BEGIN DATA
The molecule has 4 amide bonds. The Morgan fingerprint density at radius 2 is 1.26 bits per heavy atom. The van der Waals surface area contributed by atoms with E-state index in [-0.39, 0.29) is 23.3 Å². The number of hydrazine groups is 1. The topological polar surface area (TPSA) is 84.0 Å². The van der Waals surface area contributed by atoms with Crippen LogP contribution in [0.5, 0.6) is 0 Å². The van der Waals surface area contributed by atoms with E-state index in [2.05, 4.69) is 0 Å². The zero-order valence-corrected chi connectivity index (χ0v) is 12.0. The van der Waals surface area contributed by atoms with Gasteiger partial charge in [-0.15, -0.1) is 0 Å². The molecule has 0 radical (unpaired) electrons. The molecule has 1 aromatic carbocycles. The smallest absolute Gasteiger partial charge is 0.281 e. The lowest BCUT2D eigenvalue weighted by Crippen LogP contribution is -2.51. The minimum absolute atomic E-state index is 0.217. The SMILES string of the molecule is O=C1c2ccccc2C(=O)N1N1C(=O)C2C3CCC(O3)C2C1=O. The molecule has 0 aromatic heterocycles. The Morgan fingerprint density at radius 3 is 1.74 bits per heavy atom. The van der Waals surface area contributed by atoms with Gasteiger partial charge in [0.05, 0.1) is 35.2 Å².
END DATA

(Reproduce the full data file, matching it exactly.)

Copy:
The molecule has 4 amide bonds. The Morgan fingerprint density at radius 2 is 1.26 bits per heavy atom. The van der Waals surface area contributed by atoms with E-state index in [-0.39, 0.29) is 23.3 Å². The number of hydrazine groups is 1. The topological polar surface area (TPSA) is 84.0 Å². The van der Waals surface area contributed by atoms with Crippen LogP contribution in [0.5, 0.6) is 0 Å². The van der Waals surface area contributed by atoms with E-state index in [2.05, 4.69) is 0 Å². The zero-order valence-corrected chi connectivity index (χ0v) is 12.0. The van der Waals surface area contributed by atoms with Gasteiger partial charge in [-0.15, -0.1) is 0 Å². The molecule has 0 radical (unpaired) electrons. The molecule has 1 aromatic carbocycles. The smallest absolute Gasteiger partial charge is 0.281 e. The lowest BCUT2D eigenvalue weighted by Crippen LogP contribution is -2.51. The minimum absolute atomic E-state index is 0.217. The SMILES string of the molecule is O=C1c2ccccc2C(=O)N1N1C(=O)C2C3CCC(O3)C2C1=O. The molecule has 0 aromatic heterocycles. The Morgan fingerprint density at radius 3 is 1.74 bits per heavy atom. The van der Waals surface area contributed by atoms with Gasteiger partial charge in [0.05, 0.1) is 35.2 Å².